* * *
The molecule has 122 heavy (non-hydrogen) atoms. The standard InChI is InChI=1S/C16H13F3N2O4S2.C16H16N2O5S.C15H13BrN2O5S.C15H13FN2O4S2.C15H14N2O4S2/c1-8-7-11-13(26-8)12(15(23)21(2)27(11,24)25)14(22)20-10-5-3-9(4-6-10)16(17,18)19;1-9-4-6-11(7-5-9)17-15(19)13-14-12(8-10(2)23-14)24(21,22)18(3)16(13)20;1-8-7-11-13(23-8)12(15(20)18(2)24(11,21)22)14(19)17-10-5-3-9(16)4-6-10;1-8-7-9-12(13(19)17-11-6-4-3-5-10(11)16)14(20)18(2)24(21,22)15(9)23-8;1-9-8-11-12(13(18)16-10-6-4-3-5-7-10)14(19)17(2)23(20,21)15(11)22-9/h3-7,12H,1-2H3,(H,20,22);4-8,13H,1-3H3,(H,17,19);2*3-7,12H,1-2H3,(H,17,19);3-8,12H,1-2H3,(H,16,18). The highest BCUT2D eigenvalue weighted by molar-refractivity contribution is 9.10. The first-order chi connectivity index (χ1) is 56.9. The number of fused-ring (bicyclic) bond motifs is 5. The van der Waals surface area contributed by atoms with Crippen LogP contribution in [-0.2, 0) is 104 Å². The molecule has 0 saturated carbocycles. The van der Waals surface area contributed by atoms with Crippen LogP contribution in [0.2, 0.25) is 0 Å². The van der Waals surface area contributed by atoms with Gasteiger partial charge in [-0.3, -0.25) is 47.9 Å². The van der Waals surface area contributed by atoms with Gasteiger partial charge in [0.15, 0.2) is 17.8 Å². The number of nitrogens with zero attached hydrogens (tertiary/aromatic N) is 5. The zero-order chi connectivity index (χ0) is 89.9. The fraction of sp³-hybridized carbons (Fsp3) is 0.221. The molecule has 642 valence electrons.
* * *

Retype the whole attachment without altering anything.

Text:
The molecule has 122 heavy (non-hydrogen) atoms. The standard InChI is InChI=1S/C16H13F3N2O4S2.C16H16N2O5S.C15H13BrN2O5S.C15H13FN2O4S2.C15H14N2O4S2/c1-8-7-11-13(26-8)12(15(23)21(2)27(11,24)25)14(22)20-10-5-3-9(4-6-10)16(17,18)19;1-9-4-6-11(7-5-9)17-15(19)13-14-12(8-10(2)23-14)24(21,22)18(3)16(13)20;1-8-7-11-13(23-8)12(15(20)18(2)24(11,21)22)14(19)17-10-5-3-9(16)4-6-10;1-8-7-9-12(13(19)17-11-6-4-3-5-10(11)16)14(20)18(2)24(21,22)15(9)23-8;1-9-8-11-12(13(18)16-10-6-4-3-5-7-10)14(19)17(2)23(20,21)15(11)22-9/h3-7,12H,1-2H3,(H,20,22);4-8,13H,1-3H3,(H,17,19);2*3-7,12H,1-2H3,(H,17,19);3-8,12H,1-2H3,(H,16,18). The highest BCUT2D eigenvalue weighted by molar-refractivity contribution is 9.10. The first-order chi connectivity index (χ1) is 56.9. The number of fused-ring (bicyclic) bond motifs is 5. The van der Waals surface area contributed by atoms with Crippen LogP contribution in [-0.2, 0) is 104 Å². The molecule has 0 saturated carbocycles. The van der Waals surface area contributed by atoms with Crippen LogP contribution in [0.2, 0.25) is 0 Å². The van der Waals surface area contributed by atoms with Gasteiger partial charge in [-0.3, -0.25) is 47.9 Å². The van der Waals surface area contributed by atoms with Gasteiger partial charge in [0.15, 0.2) is 17.8 Å². The number of nitrogens with zero attached hydrogens (tertiary/aromatic N) is 5. The zero-order chi connectivity index (χ0) is 89.9. The fraction of sp³-hybridized carbons (Fsp3) is 0.221. The molecule has 642 valence electrons.